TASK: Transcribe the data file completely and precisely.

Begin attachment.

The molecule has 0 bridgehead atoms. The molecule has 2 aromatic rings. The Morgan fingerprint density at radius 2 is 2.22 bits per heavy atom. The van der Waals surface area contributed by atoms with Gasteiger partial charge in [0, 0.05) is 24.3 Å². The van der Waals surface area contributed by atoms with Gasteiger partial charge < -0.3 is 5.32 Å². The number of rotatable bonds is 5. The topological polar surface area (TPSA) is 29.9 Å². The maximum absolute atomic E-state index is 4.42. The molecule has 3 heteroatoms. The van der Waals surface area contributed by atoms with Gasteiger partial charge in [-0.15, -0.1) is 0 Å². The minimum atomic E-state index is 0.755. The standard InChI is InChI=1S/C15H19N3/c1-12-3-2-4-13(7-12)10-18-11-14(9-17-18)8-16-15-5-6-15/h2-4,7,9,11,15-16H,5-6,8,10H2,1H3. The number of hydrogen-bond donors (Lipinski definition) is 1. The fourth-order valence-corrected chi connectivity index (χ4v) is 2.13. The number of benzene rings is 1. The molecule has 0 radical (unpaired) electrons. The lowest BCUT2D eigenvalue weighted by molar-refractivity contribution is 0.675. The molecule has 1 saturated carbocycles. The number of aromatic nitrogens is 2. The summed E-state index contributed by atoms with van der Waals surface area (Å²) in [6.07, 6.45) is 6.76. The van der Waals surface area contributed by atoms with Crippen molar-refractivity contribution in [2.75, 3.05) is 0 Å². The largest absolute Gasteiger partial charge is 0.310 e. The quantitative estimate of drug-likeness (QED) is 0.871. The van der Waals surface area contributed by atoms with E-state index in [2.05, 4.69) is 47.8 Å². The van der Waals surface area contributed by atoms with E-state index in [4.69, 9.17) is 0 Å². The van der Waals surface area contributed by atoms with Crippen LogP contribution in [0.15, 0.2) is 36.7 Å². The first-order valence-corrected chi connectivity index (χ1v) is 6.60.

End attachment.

The molecule has 0 bridgehead atoms. The molecule has 2 aromatic rings. The Morgan fingerprint density at radius 2 is 2.22 bits per heavy atom. The van der Waals surface area contributed by atoms with Gasteiger partial charge in [0, 0.05) is 24.3 Å². The van der Waals surface area contributed by atoms with Gasteiger partial charge < -0.3 is 5.32 Å². The number of rotatable bonds is 5. The topological polar surface area (TPSA) is 29.9 Å². The maximum absolute atomic E-state index is 4.42. The molecule has 3 heteroatoms. The van der Waals surface area contributed by atoms with Gasteiger partial charge in [-0.15, -0.1) is 0 Å². The minimum atomic E-state index is 0.755. The standard InChI is InChI=1S/C15H19N3/c1-12-3-2-4-13(7-12)10-18-11-14(9-17-18)8-16-15-5-6-15/h2-4,7,9,11,15-16H,5-6,8,10H2,1H3. The number of hydrogen-bond donors (Lipinski definition) is 1. The fourth-order valence-corrected chi connectivity index (χ4v) is 2.13. The number of benzene rings is 1. The molecule has 0 radical (unpaired) electrons. The lowest BCUT2D eigenvalue weighted by molar-refractivity contribution is 0.675. The molecule has 1 saturated carbocycles. The number of aromatic nitrogens is 2. The summed E-state index contributed by atoms with van der Waals surface area (Å²) in [6.07, 6.45) is 6.76. The van der Waals surface area contributed by atoms with Crippen molar-refractivity contribution in [2.75, 3.05) is 0 Å². The largest absolute Gasteiger partial charge is 0.310 e. The quantitative estimate of drug-likeness (QED) is 0.871. The van der Waals surface area contributed by atoms with E-state index in [2.05, 4.69) is 47.8 Å². The van der Waals surface area contributed by atoms with E-state index in [4.69, 9.17) is 0 Å². The van der Waals surface area contributed by atoms with Crippen LogP contribution in [0.15, 0.2) is 36.7 Å². The first-order valence-corrected chi connectivity index (χ1v) is 6.60.